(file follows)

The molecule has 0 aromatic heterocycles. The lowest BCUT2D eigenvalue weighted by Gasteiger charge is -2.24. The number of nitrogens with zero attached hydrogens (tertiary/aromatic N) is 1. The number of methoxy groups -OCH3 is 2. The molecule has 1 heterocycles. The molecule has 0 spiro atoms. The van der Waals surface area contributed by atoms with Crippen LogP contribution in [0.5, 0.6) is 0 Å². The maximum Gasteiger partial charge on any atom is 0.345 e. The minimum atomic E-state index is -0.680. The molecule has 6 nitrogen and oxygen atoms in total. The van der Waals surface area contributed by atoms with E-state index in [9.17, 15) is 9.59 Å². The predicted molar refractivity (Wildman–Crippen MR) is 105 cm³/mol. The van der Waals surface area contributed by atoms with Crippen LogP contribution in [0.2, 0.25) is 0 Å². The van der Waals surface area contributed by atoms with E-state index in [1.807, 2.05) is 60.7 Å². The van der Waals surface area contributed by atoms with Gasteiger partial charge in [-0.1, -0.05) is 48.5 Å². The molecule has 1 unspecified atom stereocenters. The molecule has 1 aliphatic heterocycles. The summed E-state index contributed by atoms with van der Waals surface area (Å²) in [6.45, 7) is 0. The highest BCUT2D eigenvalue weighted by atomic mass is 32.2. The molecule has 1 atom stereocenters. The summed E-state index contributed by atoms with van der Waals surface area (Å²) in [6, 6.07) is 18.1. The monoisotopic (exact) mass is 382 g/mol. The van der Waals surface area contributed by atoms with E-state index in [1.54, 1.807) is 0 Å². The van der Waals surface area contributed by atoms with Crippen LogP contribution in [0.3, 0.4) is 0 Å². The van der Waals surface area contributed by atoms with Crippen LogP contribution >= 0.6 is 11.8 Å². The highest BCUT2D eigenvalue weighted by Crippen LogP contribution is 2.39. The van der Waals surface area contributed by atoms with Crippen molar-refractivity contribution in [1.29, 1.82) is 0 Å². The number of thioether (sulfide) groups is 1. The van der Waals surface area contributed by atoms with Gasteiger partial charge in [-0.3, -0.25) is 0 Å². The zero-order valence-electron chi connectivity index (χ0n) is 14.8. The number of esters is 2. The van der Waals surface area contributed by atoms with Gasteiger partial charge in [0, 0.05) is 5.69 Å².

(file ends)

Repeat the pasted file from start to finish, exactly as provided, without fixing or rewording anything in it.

The molecule has 0 aromatic heterocycles. The lowest BCUT2D eigenvalue weighted by Gasteiger charge is -2.24. The number of nitrogens with zero attached hydrogens (tertiary/aromatic N) is 1. The number of methoxy groups -OCH3 is 2. The molecule has 1 heterocycles. The molecule has 0 spiro atoms. The van der Waals surface area contributed by atoms with Crippen LogP contribution in [0.5, 0.6) is 0 Å². The maximum Gasteiger partial charge on any atom is 0.345 e. The minimum atomic E-state index is -0.680. The molecule has 6 nitrogen and oxygen atoms in total. The van der Waals surface area contributed by atoms with E-state index in [9.17, 15) is 9.59 Å². The predicted molar refractivity (Wildman–Crippen MR) is 105 cm³/mol. The van der Waals surface area contributed by atoms with Crippen LogP contribution in [0.2, 0.25) is 0 Å². The van der Waals surface area contributed by atoms with E-state index in [1.807, 2.05) is 60.7 Å². The van der Waals surface area contributed by atoms with Gasteiger partial charge in [-0.1, -0.05) is 48.5 Å². The molecule has 1 unspecified atom stereocenters. The molecule has 1 aliphatic heterocycles. The summed E-state index contributed by atoms with van der Waals surface area (Å²) in [6.45, 7) is 0. The highest BCUT2D eigenvalue weighted by atomic mass is 32.2. The molecule has 1 atom stereocenters. The summed E-state index contributed by atoms with van der Waals surface area (Å²) in [6, 6.07) is 18.1. The monoisotopic (exact) mass is 382 g/mol. The van der Waals surface area contributed by atoms with E-state index in [1.54, 1.807) is 0 Å². The van der Waals surface area contributed by atoms with Crippen LogP contribution in [0.3, 0.4) is 0 Å². The van der Waals surface area contributed by atoms with Crippen LogP contribution >= 0.6 is 11.8 Å². The highest BCUT2D eigenvalue weighted by Crippen LogP contribution is 2.39. The van der Waals surface area contributed by atoms with Crippen molar-refractivity contribution in [1.29, 1.82) is 0 Å². The number of thioether (sulfide) groups is 1. The van der Waals surface area contributed by atoms with Gasteiger partial charge in [-0.3, -0.25) is 0 Å². The zero-order valence-electron chi connectivity index (χ0n) is 14.8. The number of esters is 2. The van der Waals surface area contributed by atoms with Gasteiger partial charge in [0, 0.05) is 5.69 Å².